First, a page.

February 24, 2006

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Friday, February 24, 2006

A secret program to (re)make government secrets, and the inventor of Flash Mobs tells all.

De-Declassification

For the past seven years, intelligence operatives have been poring over public records in the National Archives. Their orders: to identify documents that should never have been made public in the first place. The problem: much of what they decided to re-classify has already been widely disseminated, and poses no ...

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Deadline Pressure

CBS Pentagon correspondent David Martin this week offered a candid public explanation about why he pulled a story on Improvised Explosive Devices, or IEDs, in Iraq. Basically, it was because a senior military officer asked him to. And since it was very close to deadline, he did. Martin tells Brooke ...

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Write On

Amidst the scores of Iraqis killed in escalating violence this week were three journalists, who were kidnapped while reporting on the Samarra shrine attack. It was a reminder that physical insecurity is still the biggest threat to a free press in Iraq. But it's hardly the only one. Brooke speaks ...

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Ain't Gonna Cover War No More

Wall Street Journal reporter Farnaz Fassihi has just completed a three year stint reporting from Iraq. She's written front page dispatches, but may be best remembered for a 2004 personal email in which she described the near-impossible conditions for doing journalism there. When the email went public, it became a ...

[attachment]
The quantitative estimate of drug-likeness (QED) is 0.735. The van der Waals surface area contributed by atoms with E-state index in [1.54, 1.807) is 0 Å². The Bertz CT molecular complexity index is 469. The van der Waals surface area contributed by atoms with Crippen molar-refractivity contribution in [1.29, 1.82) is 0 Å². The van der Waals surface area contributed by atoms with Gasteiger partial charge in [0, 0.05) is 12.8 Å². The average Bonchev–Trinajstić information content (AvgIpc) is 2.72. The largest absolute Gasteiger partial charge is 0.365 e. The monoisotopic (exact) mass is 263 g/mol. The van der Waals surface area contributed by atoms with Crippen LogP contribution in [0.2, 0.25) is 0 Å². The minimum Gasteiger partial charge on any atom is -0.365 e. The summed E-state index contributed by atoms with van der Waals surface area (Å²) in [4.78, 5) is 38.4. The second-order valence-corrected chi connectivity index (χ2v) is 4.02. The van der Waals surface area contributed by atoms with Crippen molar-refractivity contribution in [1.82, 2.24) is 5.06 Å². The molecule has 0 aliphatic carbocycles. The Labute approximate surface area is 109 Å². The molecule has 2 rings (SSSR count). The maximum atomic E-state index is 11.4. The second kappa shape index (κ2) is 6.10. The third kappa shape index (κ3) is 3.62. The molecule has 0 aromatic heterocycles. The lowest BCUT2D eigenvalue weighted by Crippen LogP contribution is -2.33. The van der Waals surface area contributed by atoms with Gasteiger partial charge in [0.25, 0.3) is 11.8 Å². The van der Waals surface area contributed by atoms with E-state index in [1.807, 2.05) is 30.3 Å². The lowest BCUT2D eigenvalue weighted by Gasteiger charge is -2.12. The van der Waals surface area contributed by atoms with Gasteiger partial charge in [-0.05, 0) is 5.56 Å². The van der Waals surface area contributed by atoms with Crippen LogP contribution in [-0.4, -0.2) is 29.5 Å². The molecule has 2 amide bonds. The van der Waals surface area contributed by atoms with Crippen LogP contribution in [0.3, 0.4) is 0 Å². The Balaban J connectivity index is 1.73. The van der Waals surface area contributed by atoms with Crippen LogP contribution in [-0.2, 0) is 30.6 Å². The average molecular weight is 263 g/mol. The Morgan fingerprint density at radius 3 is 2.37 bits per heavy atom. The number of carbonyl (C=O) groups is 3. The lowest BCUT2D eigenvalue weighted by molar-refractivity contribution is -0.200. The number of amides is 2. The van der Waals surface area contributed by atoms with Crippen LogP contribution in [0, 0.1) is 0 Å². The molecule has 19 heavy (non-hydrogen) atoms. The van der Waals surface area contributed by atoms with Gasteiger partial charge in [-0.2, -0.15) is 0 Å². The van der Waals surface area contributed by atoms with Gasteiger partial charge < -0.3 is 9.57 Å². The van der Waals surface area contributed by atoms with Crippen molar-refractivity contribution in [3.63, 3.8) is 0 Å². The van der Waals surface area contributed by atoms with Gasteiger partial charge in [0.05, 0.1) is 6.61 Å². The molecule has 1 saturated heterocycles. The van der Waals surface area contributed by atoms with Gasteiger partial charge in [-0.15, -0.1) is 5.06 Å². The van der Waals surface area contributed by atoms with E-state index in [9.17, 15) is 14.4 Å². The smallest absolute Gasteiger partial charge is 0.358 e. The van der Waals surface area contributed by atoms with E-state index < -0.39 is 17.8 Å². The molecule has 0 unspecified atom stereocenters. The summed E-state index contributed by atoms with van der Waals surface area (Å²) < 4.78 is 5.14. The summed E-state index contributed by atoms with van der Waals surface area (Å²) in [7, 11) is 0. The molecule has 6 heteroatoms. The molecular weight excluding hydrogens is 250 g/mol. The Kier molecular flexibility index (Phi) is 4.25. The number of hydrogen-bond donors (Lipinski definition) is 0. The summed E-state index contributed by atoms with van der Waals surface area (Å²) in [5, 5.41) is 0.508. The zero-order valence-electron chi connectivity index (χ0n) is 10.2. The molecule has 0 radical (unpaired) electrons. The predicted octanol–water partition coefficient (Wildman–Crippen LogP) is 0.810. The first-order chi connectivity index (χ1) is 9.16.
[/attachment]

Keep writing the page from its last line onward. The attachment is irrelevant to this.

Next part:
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Anglo Jazeera

In May, Al Jazeera plans to launch Al Jazeera International, an English-language version of the popular Arabic satellite network. Among the on-air talent will be several people recognizable to viewers in the West, including BBC veteran David Frost and former Nightline correspondent Dave Marash. Bob talks with Marash about his ...

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The Longest Con

It's estimated to be the third largest industry in Nigeria, grossing hundreds of millions a year, and it may be the most successful confidence game in the world. It's the Nigerian e-mail scam. Victims are often left with no legal recourse, due to corruption in Nigeria and the high price ...

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Steady Mobbin'

In the summer of 2003, articles started popping up about a curious recurring phenomenon in New York City. Large crowds, organized via forwarded emails, were congregating in public places to perform absurd acts that were over almost as soon as they began. The so-called "Flash Mobs" were imitated in other ...

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Woodstein's Muse

Watching the new DVD release of All the President's Men the other night, Brooke came upon a bombshell, buried in one of the DVD's commentary tracks. It concerns the unlikely genesis of what has become the prevailing symbol of all that is fine in American journalism.

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